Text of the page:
Let's Make Robots!

  
Current Hardware:
  • Picaxe 40x2
  • 2 x Pololu Motor Controllers
  • Tilt compensated Compass
  • APC220 Wireless Serial (1 Km Range)
  • 5 v / 2 A SwitchMode Power Supply
  • 6 v / 5000 mAh NiMh Batteries
  • 3 x 9 v / 160 mA Solar Cell (Wired in Parallel)
  • 6 v / 6000 mA 34:1 Motors w/encoders
  • 2 x 80 cm Sharp IR
  • 1 x 150 cm Sharp IR
  • SRF04 Ultrasonic
  • 2 x LDRs
  • 2 x MG995 Servos for Pan/Tilt
  • Real Time Clock
  • Custom Power Management Circuit

Custom Power Management Circuit:

  • BC337 Transistors for each IR led power (Picaxe Controlled)
  • 5 x BC337 Aux Picaxe controlled transistors for expansion.
  • Latching relay to switch solar on/off. When solar on, power cut to all circuits except picaxe. 
  • Adjustable voltage dividers for solar and battery voltages.
  • Battery into board distribs to switchmode power supply to feed all logic curcuits.

Tests Performed: 

  • All sensors and circuits are working as expected with the picaxe.
  • Performed basic object avoidance test using IR and Sonar. Used sonar to detect long range objects. If no long range objects detected, motor speed increased. Motors capable of 3 meters per second. Speed slows down as obects approach. Closer objects accuracy increased with IR assistance.
  • Compass tested as expected. I was suprized as I expected interference from local magnets in servos and motors.
  • Currently performing solar charge data logging. Having success with charging, although a little slow. Currently I have setup the robot to read voltage from both solar and batteries every half hour and transmit through wireless serial to a webserver I have setup. This allows me to monitor from anywhere. I think I will increase the charge rate by adding more solar cells. Due to space restrictions, I will lay them on top of existing cells and have servos fold them out like a flower when it goes into charge mode.

Goals:

  • Real time clock will be used to tell robot it's morning. LDRs used to confirm sun is now risen. Compass used to direct robot to east side of house where the sun is rising. LDRs used to track best position for charging. Solar voltage reading used to see if adequate voltage present for charging.

Master Plan:

This Robot is only 1 part of a bigger project. I am also currently building a much bigger robot standing about 1.5 mtrs tall. Base is 600mm long, 450mm wide. Enough space inside to fit as much hardware as I like. It is running a 2.4ghz dual core Laptop. Has a 15 in LCD screen in it's back. 12v / 48 Ah battery, 400 mA Solar. Motors that are powerful enough to carry me standing on it's back. A ton of ultrasonic and IR sensors. Video camera also used for navigation, face recognition, motion tracking, etc.

The small robot will be a scout for the larger robot. The small one is faster and more efficient. It can do some of the work for the larger one and transmit it's data back. The large robot can process much more data, faster, then give instructions back to the scout.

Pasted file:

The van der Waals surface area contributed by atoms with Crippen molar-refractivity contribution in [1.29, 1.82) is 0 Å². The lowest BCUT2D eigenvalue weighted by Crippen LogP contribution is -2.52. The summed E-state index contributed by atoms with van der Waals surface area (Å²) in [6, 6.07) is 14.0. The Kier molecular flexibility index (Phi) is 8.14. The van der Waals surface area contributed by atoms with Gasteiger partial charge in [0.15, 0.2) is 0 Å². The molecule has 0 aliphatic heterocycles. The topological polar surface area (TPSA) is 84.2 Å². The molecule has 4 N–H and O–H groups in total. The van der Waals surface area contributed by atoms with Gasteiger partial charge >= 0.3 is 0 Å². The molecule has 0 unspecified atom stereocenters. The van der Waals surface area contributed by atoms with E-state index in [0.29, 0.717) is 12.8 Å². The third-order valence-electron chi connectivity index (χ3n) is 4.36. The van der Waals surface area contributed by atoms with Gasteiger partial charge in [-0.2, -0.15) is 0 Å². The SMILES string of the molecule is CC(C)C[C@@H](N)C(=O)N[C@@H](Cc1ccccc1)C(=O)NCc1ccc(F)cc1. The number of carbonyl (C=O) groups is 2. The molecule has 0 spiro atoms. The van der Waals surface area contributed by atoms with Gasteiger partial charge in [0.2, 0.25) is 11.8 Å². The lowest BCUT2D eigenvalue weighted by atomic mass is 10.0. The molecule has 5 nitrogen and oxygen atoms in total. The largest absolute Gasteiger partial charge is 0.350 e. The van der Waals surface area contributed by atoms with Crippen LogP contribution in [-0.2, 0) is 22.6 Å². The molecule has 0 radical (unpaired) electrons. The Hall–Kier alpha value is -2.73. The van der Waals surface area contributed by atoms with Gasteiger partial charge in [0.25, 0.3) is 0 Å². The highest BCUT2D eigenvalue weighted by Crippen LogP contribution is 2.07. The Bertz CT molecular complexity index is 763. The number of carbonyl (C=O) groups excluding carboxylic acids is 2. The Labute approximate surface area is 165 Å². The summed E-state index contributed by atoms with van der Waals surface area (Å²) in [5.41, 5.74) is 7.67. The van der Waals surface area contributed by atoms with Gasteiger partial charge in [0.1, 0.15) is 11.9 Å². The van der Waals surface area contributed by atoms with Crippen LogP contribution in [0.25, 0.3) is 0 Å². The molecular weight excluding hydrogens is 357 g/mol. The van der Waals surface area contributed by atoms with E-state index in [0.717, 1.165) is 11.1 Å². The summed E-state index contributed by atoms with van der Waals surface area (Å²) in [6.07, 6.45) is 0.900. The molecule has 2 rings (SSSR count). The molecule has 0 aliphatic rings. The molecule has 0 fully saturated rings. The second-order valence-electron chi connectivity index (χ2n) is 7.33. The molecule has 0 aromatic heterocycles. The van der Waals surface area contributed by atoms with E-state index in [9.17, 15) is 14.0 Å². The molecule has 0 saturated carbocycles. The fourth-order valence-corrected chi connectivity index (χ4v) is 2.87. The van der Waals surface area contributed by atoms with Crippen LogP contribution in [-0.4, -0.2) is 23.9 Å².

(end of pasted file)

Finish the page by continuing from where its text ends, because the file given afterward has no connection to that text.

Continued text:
The large robot will be running many programs such as facial recognition software, which I have already tried, and found it to be quite accurate. Same software can be used for any object recognition. Because it is PC controlled, It can have speech synth and voice recognition. Custom software can be written in C for navigation, etc. I may also attempt to water proof the large robot so that it can go outdoors if its needed.

Before I go too much further on the large one, I need to master object avoidance. I have found this larger one to be quite powerful and if it runs into a wall in the house, it will cause damage.

 

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Leo's picture

Great robot and also great design. In addition, I like the fact that it is solar powered , this system offers enough electricity to power the robot during hours or days. At last but no least, It can be charged itself !

Jezbot's picture

At the moment, it can only charge if it doesn't do too much driving. Needs a lot of light. Total solar output is about 480 mA. Power consumption while still, with motor controllers, IR, encoders, sonar, transmitter, compass and servos powered down uses about 20 mA.

AlmightyArjen's picture

Is it an idea to fit some LDR's on the robot? When the battery runs low, it drives automatically to the brightest spot in the room and will "hibernate" there to be fully charged a bit faster. It makes quite a difference for the output of solar panels if they're in the shade or in the sun. Nice project!

Jezbot's picture

Thanks for the compliments. Thats a good idea about the LDRs. I have installed 2 LDRs, located just above the outer IR sensors, however I haven't wired them to the picaxe yet.